GeoPal’s Mobile Workforce Management App – part 2

What kind of challenges have we faced when building our Mobile Workforce Management app? In part 2 of our GeoPal Mobile App series, we will speak specifically about the obstacles we’ve encountered during our development process, as well as the technological choices we made to overcome those. In case you’ve missed part 1 of the series, find it here

Mobile Workforce Software evolution: becoming modular

As GeoPal has grown, so has our average client: we have been slowly transitioning from servicing exclusively medium-sized businesses, to large businesses, or even multinational companies. At the same time, we want to keep the same standard of customer service that we had when we first started, which meant we had to up our game and come face to face with new technological requirements.

A key business reality that really influenced our technological choices is that in Mobile Workforce Management, there is no such thing as a ‘single solution that fits all’. Every one of our clients has different needs and comes to us with a different business process.

After careful observation, we were forced to recognize the need to build custom solutions and embed them in our Android App. We went through a stage when we tried adding as many categories of Job Steps as we could possibly conceive, in order to fit every possible kind of Job workflows. Eventually, we relented and introduced Scriptable Steps and Webviews to enable the ultimate customisation of a Job Workflow. Nevertheless, we found the demand for customisation to be such that the requests ultimately started falling outside the boundaries of individual jobs.

We realised there was a need to improve our customisation capabilities once again, namely, the chance of customising the homepage and to replicate all of our app’s functionalities through custom scripting. GeoPal’s Mobile Workforce Management App was built as swappable modules, with each of them implementing a small set of functionalities. Each module can be removed or added to the app as necessary, with the option of associating them to an icon on the Homepage and the Navigation Drawer. 

Customer’s choice: White-labelling App

Customisation was not the only requirement we were getting more and more frequently from our clients: white-labelling also became a frequent topic of conversation, particularly with large companies. Large clients wanted to have the option of showcasing their company’s logo, colours and layout for branding purposes. When talking about white-label, there was an order of priorities that we went through:

  • The ability to showcase our customer’s logo on the login page
  • The ability to showcase the logo as a background on the homepage
  • The ability to customise the main colour of the app
  • The ability to release a different branch of the App, with a different icon and label

The first requirement depends on the user logged in and is available only after the first login; the second requirement was implemented as a feature on the Homepage module. Finally, whenever needed, there is still the possibility of deploying a different branch of the App, with customised logos. Thanks to the modular architecture of the app, these branches will be updated, just like the main branch if the customer so wishes, without the need for additional maintenance. 

The tech behind the GeoPal Mobile App

Bearing in mind the customisation and white-labelling requirements, we chose to build the app on Apache Cordova, using ExtJS to implement the user interface. The goal here was to create a separation between the code and the underlying Cordova container, deploying different branches of the application without the need to duplicate code in the process.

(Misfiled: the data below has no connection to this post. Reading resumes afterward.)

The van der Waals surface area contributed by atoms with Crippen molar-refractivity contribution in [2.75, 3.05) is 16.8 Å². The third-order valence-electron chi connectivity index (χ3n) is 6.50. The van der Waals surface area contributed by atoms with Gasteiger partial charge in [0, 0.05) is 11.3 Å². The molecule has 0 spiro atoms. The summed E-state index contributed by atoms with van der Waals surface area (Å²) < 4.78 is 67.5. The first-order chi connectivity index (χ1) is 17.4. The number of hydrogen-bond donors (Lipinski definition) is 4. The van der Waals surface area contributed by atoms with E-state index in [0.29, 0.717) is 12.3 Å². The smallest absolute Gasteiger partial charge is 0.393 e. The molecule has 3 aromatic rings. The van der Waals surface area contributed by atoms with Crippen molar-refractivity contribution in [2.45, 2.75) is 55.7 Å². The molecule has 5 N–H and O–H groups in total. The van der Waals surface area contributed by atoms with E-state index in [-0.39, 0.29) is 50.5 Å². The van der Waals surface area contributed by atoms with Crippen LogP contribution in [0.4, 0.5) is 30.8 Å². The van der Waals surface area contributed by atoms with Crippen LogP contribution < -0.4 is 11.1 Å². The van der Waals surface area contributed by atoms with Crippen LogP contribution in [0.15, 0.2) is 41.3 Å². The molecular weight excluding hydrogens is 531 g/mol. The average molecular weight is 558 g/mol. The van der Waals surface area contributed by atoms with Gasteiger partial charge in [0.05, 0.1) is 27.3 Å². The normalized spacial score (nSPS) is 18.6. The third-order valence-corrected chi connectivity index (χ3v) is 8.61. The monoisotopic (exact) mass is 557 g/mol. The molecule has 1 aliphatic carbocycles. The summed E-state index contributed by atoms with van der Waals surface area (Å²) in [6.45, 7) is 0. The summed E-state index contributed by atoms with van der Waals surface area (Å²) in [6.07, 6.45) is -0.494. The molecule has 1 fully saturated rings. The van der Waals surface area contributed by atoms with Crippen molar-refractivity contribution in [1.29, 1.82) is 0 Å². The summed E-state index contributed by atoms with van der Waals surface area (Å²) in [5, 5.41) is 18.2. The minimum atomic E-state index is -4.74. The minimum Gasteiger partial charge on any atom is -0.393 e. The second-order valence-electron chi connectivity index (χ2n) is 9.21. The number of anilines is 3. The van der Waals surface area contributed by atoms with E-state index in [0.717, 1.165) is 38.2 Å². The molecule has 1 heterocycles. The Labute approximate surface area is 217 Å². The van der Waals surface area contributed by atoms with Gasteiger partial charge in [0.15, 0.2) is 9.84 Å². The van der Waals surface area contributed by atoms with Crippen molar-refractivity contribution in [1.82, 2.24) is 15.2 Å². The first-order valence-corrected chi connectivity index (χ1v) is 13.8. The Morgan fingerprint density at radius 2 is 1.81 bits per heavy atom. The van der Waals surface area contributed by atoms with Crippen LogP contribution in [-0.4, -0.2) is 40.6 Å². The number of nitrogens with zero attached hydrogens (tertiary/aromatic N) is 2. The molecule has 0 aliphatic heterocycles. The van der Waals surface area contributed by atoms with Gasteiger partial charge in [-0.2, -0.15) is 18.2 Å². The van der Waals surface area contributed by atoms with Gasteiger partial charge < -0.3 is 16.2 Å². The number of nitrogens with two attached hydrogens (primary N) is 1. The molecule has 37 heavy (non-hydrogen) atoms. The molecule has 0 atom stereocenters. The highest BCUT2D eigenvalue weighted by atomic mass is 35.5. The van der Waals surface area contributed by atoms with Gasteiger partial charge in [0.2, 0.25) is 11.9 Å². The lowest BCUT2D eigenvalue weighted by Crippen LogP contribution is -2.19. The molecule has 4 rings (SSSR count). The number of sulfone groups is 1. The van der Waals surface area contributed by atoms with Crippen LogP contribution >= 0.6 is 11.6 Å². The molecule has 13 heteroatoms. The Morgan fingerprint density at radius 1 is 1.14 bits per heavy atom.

As an added bonus, our modules are run by default in isolated IFRAME panels, allowing developers to use any javascript-based technology they feel comfortable with, whether it’s Angular or jQuery.

Can you get your own DIY GeoPal Mobile App?

The answer is yes, absolutely. While we were developing the app, we made a deliberate choice to use exactly the same tools that an external developer would use to implement his own customisations. The idea was that if the developer tools we work with are not good enough for us, they certainly wouldn’t be appropriate for third parties. Forcing us to use the same tools has pushed us to improve them enough to make them convenient, rather than just viable.

The result of this approach is what we called “Mobile Platform SDK”: a minimalistic toolkit comprising a small web-server running in Python, a development version of the Android APK deployed on the Play Store, extensive documentation and some examples of features.

The web-server is used to deploy a customer’s own modules on the development APK installed on their phone; the documentation will help developers learn and understand what tools and primitives are available and how to use them and the examples will help developers hit the ground running with the most requested features.

Conclusion

All the choices made when we were building the GeoPal’s Mobile Workforce Management App were driven by new needs and requirements from our own customers. It was that continuous feedback that inspired us to change our perspective and conceptualize the new app as a set of building blocks, on which UI features were built, neatly separated and fully interchangeable.

As a final product, we have an App with all of the most frequently used UI features, implemented as interchangeable blocks, built around a flexible core and made with tools designed to ease the development process as much as possible.

Curious to see what GeoPal’s Mobile Workforce Management App is capable of? Get in touch to get a sneak preview

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